SNP grassroots activists are appealing to the party to set a three-year deadline for the removal of Trident from the Clyde following the establishment of an independent Scottish Government.

The draft resolution is being sent to the organisers of the party’s conference in September and has the backing of Nicola Sturgeon’s Glasgow southside branch as well as eight other branches across Scotland.

A motion put forward by SNP CND (party members who are also in CND) setting out the steps for the removal of Trident was passed unanimously at the SNP conference in Edinburgh two years ago.

However, the 2019 proposal did not include a timescale for the removal of the nuclear submarines and missiles from the Clyde.

“Conference notes the endorsement of the UN Treaty on the Prohibition of Nuclear Weapons by all SNP candidates in the 2021 Scottish Parliament Election,”the new motion states.

“Consequently, and in line with the provisions of the TPNW, conference calls upon a future SNP Government of an Independent Scotland to remove nuclear weapons from Scotland within three years.”

The Treaty on the Prohibition of Nuclear Weapons (TPNW) became a formal UN international treaty when it entered into force in January 2021.

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The Treaty has specific provisions for states which have the nuclear weapons of another state on its territory.

Any state that ratifies the Treaty is obliged to present plans for the removal of these weapons as soon as possible.

Such a state will, under the provisions of the TPNW, be afforded the assistance of the relevant agencies of the United Nations, such as the International Atomic Energy Agency, in removing the weapons under international supervision.

The state who actually owns the nuclear weapons would also be involved in the process.

Bill Ramsay, convener of SNP CND, said: “Despite an extraordinarily short timescale to prepare motions for the special conference that is taking place in September, nine SNP branches are supporting the SNP CND’s motion on the Timescale for implementing the Treaty on the Prohibition of Nuclear Weapons (TPNW).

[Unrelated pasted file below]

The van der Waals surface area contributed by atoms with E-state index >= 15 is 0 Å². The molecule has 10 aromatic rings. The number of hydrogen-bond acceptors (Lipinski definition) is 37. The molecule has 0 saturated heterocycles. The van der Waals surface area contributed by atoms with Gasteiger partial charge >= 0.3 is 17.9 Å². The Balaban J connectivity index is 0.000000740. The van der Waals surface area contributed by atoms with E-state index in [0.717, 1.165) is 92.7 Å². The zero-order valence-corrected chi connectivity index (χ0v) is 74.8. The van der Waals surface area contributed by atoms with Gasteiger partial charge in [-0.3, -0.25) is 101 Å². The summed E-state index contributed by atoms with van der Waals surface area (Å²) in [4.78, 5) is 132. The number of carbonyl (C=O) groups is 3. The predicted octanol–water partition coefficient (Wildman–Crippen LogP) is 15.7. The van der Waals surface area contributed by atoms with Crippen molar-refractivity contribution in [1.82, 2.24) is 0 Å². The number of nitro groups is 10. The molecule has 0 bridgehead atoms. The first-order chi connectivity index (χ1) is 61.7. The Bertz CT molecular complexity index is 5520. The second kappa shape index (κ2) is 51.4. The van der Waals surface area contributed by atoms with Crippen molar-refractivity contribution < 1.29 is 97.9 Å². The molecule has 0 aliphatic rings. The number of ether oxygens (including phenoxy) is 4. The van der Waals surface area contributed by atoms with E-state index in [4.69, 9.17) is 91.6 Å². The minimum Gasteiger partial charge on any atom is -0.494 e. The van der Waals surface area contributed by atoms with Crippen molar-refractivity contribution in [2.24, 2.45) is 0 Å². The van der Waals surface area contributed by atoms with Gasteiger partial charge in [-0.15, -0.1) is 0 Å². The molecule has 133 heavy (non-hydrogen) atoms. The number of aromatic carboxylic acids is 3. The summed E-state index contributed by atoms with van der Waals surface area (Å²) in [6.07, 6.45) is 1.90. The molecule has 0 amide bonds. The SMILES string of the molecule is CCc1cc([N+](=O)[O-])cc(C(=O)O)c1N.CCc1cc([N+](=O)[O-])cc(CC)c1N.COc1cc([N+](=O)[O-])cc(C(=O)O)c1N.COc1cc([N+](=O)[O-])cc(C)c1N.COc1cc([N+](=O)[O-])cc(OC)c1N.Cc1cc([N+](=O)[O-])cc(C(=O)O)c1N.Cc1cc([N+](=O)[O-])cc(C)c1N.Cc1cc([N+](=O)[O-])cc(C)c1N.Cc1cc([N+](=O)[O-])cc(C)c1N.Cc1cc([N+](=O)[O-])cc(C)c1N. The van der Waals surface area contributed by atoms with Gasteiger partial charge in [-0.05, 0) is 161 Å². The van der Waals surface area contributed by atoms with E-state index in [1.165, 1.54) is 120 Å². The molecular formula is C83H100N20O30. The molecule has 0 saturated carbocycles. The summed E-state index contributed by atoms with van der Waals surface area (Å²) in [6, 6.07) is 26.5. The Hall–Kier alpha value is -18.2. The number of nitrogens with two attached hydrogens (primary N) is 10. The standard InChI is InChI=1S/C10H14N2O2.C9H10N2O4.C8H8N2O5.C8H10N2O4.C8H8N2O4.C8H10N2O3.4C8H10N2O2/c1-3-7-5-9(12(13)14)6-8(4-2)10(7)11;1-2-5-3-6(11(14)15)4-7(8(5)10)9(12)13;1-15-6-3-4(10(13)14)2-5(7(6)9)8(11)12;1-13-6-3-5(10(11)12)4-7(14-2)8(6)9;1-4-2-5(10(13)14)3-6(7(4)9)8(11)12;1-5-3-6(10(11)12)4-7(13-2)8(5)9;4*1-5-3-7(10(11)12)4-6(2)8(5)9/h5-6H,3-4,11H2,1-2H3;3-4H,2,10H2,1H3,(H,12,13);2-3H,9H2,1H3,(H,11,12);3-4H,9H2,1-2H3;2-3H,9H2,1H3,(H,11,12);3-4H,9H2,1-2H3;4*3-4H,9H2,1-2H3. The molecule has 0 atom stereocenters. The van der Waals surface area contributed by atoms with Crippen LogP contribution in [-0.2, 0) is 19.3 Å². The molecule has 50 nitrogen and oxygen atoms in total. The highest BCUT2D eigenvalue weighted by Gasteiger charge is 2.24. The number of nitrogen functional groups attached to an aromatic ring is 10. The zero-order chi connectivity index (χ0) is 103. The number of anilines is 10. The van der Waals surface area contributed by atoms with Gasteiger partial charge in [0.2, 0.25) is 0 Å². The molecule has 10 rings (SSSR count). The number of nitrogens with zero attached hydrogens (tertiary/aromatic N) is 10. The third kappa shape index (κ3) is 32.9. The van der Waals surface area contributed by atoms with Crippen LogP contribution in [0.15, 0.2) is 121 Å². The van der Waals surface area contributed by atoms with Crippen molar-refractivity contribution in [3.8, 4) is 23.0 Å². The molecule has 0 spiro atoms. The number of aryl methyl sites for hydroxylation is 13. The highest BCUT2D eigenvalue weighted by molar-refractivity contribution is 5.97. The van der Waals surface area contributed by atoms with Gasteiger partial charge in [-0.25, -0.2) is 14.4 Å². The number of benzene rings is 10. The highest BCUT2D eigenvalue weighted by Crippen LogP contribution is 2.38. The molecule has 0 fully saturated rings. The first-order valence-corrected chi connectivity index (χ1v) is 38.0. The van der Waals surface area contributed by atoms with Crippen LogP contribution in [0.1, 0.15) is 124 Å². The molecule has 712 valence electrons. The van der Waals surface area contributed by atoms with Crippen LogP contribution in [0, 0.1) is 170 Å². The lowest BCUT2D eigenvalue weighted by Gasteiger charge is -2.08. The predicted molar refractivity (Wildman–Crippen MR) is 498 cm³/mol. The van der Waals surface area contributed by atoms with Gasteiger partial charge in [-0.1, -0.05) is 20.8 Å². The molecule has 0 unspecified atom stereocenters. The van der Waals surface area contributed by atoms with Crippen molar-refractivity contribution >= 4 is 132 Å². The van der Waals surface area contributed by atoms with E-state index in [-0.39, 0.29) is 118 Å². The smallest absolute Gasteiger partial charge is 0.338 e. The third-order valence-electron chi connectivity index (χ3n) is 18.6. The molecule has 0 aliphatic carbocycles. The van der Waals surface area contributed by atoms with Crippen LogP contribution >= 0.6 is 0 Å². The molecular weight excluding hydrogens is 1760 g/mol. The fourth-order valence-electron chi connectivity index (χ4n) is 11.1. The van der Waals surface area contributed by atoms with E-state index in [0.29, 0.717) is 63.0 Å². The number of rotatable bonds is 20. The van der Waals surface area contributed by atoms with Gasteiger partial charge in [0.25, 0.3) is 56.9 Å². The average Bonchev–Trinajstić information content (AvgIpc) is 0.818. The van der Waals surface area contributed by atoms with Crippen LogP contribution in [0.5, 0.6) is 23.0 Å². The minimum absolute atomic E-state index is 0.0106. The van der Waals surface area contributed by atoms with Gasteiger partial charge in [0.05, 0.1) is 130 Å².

“This will put the party on the same position as all SNP parliamentarians, both at Holyrood and at Westminster who have signed the International Campaign to Abolish Nuclear Weapons (ICAN) Parliamentary Pledge.

“Given that the first United Nations TPNW states parties conference will take place in Vienna on 12-14 January next year, SNP CND, Covid willing, intend to have members attend as part of the civil society delegation.”

The nine SNP branches who support the motion are: Southside Central (Glasgow South Side Constituency); Anniesland Constituency Branch; Grantown on Spey CB; Maryhill and Springburn CB; Glasgow Milingavie; Holy Loch; Dingwall and Black Isles; Renfrew and Gallowhill; and Glasgow Kelvin.

The SNP CND group published a roadmap setting out the process of getting rid of Trident in 2019.

It anticipated three main steps: “Step one is ending operational deployment of the four Vanguard Class submarines that carry the Trident missiles. One submarine is always on patrol. Step two is removal of the keys and the triggers which would then be secured in a safe place on land.

“Step three is to disable the missiles. If key aspects of the guidance and control system are removed then a targeted launch is impossible. It should be noted that the actual missiles are rented from the US Navy.”

In 2016 the House of Commons backed the renewal of the UK’s Trident nuclear weapons system to beyond the early 2030s by 472 votes to 117, approving the manufacture of four replacement submarines at an estimated cost of £31 billion.

Trident is the colloquial term used for the UK nuclear weapons system which comprises three main elements and has a vast supporting infrastructure.

Four Vanguard class submarines (SSBN) which maintain continuous at-sea deterrence (CASD), meaning that one vessel is always on patrol (Operation Relentless).

The submarines are based at Faslane and the warheads are stored, processed and maintained at the Royal Naval Armaments Depot at Coulport.

In-service maintenance of the Vanguard class is conducted at Faslane, while deep maintenance is conducted in Plymouth.

The decision to acquire Trident was announced in the Commons in July 1980. A parliamentary debate and vote endorsing the UK Government’s decision was held in March 1981. From the decision in 1980 it took 14 years to complete the acquisition of Trident with the first Vanguard class submarine entering service in December 1994.